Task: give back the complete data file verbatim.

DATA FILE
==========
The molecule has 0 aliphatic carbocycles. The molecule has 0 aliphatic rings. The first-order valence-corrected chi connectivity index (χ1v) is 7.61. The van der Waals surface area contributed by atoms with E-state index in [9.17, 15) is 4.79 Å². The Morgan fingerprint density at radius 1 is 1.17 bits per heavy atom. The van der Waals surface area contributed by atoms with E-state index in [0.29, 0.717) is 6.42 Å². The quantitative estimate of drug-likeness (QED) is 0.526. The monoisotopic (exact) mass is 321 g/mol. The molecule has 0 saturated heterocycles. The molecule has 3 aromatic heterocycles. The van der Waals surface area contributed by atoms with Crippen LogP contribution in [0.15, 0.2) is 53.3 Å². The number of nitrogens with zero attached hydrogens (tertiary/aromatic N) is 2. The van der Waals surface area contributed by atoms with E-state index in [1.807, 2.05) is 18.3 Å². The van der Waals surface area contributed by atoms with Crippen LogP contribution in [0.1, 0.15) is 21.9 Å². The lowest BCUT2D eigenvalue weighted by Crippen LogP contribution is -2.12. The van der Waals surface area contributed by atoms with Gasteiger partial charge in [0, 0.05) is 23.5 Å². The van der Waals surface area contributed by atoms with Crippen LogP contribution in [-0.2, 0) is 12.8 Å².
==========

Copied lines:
The molecule has 0 aliphatic carbocycles. The molecule has 0 aliphatic rings. The first-order valence-corrected chi connectivity index (χ1v) is 7.61. The van der Waals surface area contributed by atoms with E-state index in [9.17, 15) is 4.79 Å². The Morgan fingerprint density at radius 1 is 1.17 bits per heavy atom. The van der Waals surface area contributed by atoms with E-state index in [0.29, 0.717) is 6.42 Å². The quantitative estimate of drug-likeness (QED) is 0.526. The monoisotopic (exact) mass is 321 g/mol. The molecule has 0 saturated heterocycles. The molecule has 3 aromatic heterocycles. The van der Waals surface area contributed by atoms with Crippen LogP contribution in [0.15, 0.2) is 53.3 Å². The number of nitrogens with zero attached hydrogens (tertiary/aromatic N) is 2. The van der Waals surface area contributed by atoms with E-state index in [1.807, 2.05) is 18.3 Å². The van der Waals surface area contributed by atoms with Crippen LogP contribution in [0.1, 0.15) is 21.9 Å². The lowest BCUT2D eigenvalue weighted by Crippen LogP contribution is -2.12. The van der Waals surface area contributed by atoms with Gasteiger partial charge in [0, 0.05) is 23.5 Å². The van der Waals surface area contributed by atoms with Crippen LogP contribution in [-0.2, 0) is 12.8 Å².